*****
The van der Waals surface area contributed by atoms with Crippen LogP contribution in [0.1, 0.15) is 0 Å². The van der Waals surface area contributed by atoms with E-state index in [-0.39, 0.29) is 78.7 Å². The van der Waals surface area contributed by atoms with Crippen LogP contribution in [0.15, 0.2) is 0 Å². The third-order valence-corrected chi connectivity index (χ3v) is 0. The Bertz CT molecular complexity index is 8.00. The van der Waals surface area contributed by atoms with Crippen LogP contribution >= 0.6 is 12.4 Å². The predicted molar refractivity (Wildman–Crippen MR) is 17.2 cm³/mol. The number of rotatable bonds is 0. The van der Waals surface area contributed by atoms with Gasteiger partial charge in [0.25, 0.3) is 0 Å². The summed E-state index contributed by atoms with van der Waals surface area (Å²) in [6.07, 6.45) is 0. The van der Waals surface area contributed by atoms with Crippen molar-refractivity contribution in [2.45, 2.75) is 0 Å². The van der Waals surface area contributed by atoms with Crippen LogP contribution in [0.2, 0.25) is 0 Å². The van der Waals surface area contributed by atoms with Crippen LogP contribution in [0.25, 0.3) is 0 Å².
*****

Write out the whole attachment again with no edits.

The van der Waals surface area contributed by atoms with Crippen LogP contribution in [0.1, 0.15) is 0 Å². The van der Waals surface area contributed by atoms with E-state index in [-0.39, 0.29) is 78.7 Å². The van der Waals surface area contributed by atoms with Crippen LogP contribution in [0.15, 0.2) is 0 Å². The third-order valence-corrected chi connectivity index (χ3v) is 0. The Bertz CT molecular complexity index is 8.00. The van der Waals surface area contributed by atoms with Crippen LogP contribution >= 0.6 is 12.4 Å². The predicted molar refractivity (Wildman–Crippen MR) is 17.2 cm³/mol. The number of rotatable bonds is 0. The van der Waals surface area contributed by atoms with Gasteiger partial charge in [0.25, 0.3) is 0 Å². The summed E-state index contributed by atoms with van der Waals surface area (Å²) in [6.07, 6.45) is 0. The van der Waals surface area contributed by atoms with Crippen molar-refractivity contribution in [2.45, 2.75) is 0 Å². The van der Waals surface area contributed by atoms with Crippen LogP contribution in [0.2, 0.25) is 0 Å². The van der Waals surface area contributed by atoms with Crippen LogP contribution in [0.25, 0.3) is 0 Å².